Can a movie this bloody be beautiful? I guess so
My mother asked me what the movie I was going to see last Sunday was about. I told her The Equalizer 3 is about “Denzel Washington killing people for two hours.” She chuckled and said it was in character for him. In a way, that pithy description I used was accurate (I have also described the John Wick movies as “Keanu Reeves killing people for two hours” and I don’t think I’m wrong there either), but in some ways it undersells what’s going on in this film.
You get the distinct impression that Robert McCall, played by Washington, is just so sick and tired of this shit. He is a man who has seen shit, heinous shit, and you can see it in how he walks, how he talks, how he carries himself, how he looks at others. This is a man who feels the crushing weight of the last two movies, and you can’t blame him for wanting to get away from it all. The best line in the film is McCall talking to his enemies about how he had learned something about war and death and violence, but only here, in this town across the ocean, has he begun to learn about peace.
That town is on Sicily, land of scenic aerial shots of the coastline, as well as the mafia. Both feature prominently here; would an Equalizer movie set in Italy have any other villain? This town of Altamonte (not real, to my understanding, although there’s an Altomonte in Calabria, the toe of the Italian boot) isn’t just houses and churches (although you get plenty of those); you get to know the townsfolk, the cafes, the community events (there a parade sequence near the end that is magnificent in its pageantry).
Here the film plays with the stereotype of much of Mediterranean Europe that Americans have, of peace and beauty and joy and no suffering. That, of course, is the thin patina overlying the violence that exists here, the tentacles of organized crime that sneak into every nook and cranny, the fear that the beauty distracts from. Italy is a country with a relatively recent history of political violence, and before that, it was invaded (sunny Spain, with similar stereotypes, had a fascist dictator who held power til the 1970s and came to power in a bitter civil war; Portugal and Greece are quite similar). Indeed, how McCall ends up in Altamonte has its unsavory aspects. It makes the violence more hitting, more painful, as you come to love Altamonte; indeed part of me wanted to move there, how joyful and loving it seemed.
That’s where the pacing is so good: there is less violence in this film than in more fantastical shoot-em-ups, and much time spent developing Washington’s character and the town of Altamonte. Particularly, the relationship between him and Enzo (played by Remo Girone), the doctor who took him in, has many depths and nuances, and you feel an almost paternal quality from Enzo toward McCall. To the viewer's satisfaction, the violence avoids the risk of becoming meaningless, and this violence is very, very bloody, all blood spilled due to cruelty in Mediterranean Arcadia.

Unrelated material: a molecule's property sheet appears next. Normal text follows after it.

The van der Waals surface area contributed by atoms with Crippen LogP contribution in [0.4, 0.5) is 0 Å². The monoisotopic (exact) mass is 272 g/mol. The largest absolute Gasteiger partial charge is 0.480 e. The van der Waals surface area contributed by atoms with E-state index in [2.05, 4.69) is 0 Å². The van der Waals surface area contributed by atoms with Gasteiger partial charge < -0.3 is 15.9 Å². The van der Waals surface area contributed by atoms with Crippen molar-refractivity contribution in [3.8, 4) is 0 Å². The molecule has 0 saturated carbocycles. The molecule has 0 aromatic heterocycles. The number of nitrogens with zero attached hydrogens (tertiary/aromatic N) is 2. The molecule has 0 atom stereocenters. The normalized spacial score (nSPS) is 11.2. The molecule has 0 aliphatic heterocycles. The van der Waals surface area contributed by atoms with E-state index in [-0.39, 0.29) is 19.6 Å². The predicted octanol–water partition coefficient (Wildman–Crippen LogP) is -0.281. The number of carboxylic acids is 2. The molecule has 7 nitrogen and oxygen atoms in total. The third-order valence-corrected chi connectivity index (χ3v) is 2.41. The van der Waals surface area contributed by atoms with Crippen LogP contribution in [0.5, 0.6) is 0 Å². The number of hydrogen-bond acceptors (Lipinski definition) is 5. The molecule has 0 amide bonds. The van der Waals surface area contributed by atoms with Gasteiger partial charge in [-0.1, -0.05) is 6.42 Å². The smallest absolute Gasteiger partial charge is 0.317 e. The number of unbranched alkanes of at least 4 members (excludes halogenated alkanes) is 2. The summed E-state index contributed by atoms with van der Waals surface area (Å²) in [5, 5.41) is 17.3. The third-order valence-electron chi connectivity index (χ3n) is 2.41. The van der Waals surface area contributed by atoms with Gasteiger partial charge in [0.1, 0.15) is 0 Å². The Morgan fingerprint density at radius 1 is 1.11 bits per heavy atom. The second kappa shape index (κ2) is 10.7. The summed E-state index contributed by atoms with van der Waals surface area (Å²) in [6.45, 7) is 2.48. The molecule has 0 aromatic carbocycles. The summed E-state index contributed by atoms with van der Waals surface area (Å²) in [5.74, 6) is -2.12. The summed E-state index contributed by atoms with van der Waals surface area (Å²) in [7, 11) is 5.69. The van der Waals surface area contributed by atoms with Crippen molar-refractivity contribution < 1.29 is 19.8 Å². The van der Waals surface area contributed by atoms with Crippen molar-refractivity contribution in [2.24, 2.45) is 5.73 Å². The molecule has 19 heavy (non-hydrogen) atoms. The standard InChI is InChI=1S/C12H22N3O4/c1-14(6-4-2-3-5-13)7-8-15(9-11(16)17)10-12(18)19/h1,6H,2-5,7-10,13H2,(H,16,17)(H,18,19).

It took some rumination to phrase what impressed me the most about this film: it’s that it successfully persuades you that a man who drove a pistol through a mobster’s head and shot bullets through the back of his skull at other mobsters is, at his core, a good man. Director Antoine Fuqua and writer Richard Wenk don’t fall into the temptation to turn McCall into a man we love to hate; he is a good man who, because of his station, has had to do awful things. He has fought monsters for so long, but has miraculously avoided becoming a monster himself. It is a remarkable achievement. It’s what I imagine many soldiers end up like after they've fought for just causes. The good fight is not clean, even when it's fought to cleanse evil. It's not a situation I would wish on anyone, but if it has to happen, you better have the likes of Robert McCall at your disposal.
A side note (but not a complaint): much of the film is in Italian with English subtitles. I like this approach more than just rendering everything in English (Sisu, a recent Finnish action film I otherwise liked, took me out of the experience a bit by having dialogue in English rather than Finnish when the setting is clearly Finland). As fortune had it, I am doing Duolingo in Italian right now, and I noticed a few interesting bits of the language. There’s a bit where an Italian policeman refers disparagingly to an American CIA agent played by Dakota Fanning; the subtitles render the word ‘woman’ (‘donna’ in Italian) but he says the word ‘ragazza,’ literally ‘girl’ as taught to me by Duolingo, but Google Translate says it can also mean ‘lass,’ ‘gal,’ ‘girlfriend,’ ‘missy,’ ‘maid,’ and Google results suggest other translations, all denoting youth and more often than not a degree of dismissal (and, let’s be blunt, misogyny). His tone certainly gives that impression. Also, I like how the Italians say ‘CIA’ phonetically, sounding like ‘la cha’ in English.
The Equalizer 3 is more than Denzel Washington killing people for two hours, and it delivers it in a thoughtful, beautifully shot, but no less bloody package. I recommend it to all action junkies.
Highlights: Intense depth of character and theme, also graphic violence.
Nerd Coefficient: 9/10
POSTED BY: Alex Wallace, alternate history buff who reads more than is healthy.